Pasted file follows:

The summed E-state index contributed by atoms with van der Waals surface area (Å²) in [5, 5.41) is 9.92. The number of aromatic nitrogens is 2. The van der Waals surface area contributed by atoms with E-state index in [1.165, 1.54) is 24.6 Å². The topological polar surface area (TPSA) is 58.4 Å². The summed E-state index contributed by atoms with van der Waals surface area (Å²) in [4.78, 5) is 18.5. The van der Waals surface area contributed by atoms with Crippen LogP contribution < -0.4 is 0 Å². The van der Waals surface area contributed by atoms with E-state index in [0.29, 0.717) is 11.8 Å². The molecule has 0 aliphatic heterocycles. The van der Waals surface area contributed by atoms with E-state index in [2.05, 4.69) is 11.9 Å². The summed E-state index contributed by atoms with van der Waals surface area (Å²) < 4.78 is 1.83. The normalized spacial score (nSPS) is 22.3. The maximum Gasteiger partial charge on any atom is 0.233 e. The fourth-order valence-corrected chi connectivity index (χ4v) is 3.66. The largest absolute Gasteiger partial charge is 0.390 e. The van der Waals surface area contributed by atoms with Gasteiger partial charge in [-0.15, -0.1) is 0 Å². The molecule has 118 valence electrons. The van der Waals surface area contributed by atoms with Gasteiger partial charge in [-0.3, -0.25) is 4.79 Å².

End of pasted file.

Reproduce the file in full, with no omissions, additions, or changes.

The summed E-state index contributed by atoms with van der Waals surface area (Å²) in [5, 5.41) is 9.92. The number of aromatic nitrogens is 2. The van der Waals surface area contributed by atoms with E-state index in [1.165, 1.54) is 24.6 Å². The topological polar surface area (TPSA) is 58.4 Å². The summed E-state index contributed by atoms with van der Waals surface area (Å²) in [4.78, 5) is 18.5. The van der Waals surface area contributed by atoms with Crippen LogP contribution < -0.4 is 0 Å². The van der Waals surface area contributed by atoms with E-state index in [0.29, 0.717) is 11.8 Å². The molecule has 0 aliphatic heterocycles. The van der Waals surface area contributed by atoms with E-state index in [2.05, 4.69) is 11.9 Å². The summed E-state index contributed by atoms with van der Waals surface area (Å²) < 4.78 is 1.83. The normalized spacial score (nSPS) is 22.3. The maximum Gasteiger partial charge on any atom is 0.233 e. The fourth-order valence-corrected chi connectivity index (χ4v) is 3.66. The largest absolute Gasteiger partial charge is 0.390 e. The van der Waals surface area contributed by atoms with Gasteiger partial charge in [-0.15, -0.1) is 0 Å². The molecule has 118 valence electrons. The van der Waals surface area contributed by atoms with Gasteiger partial charge in [-0.3, -0.25) is 4.79 Å².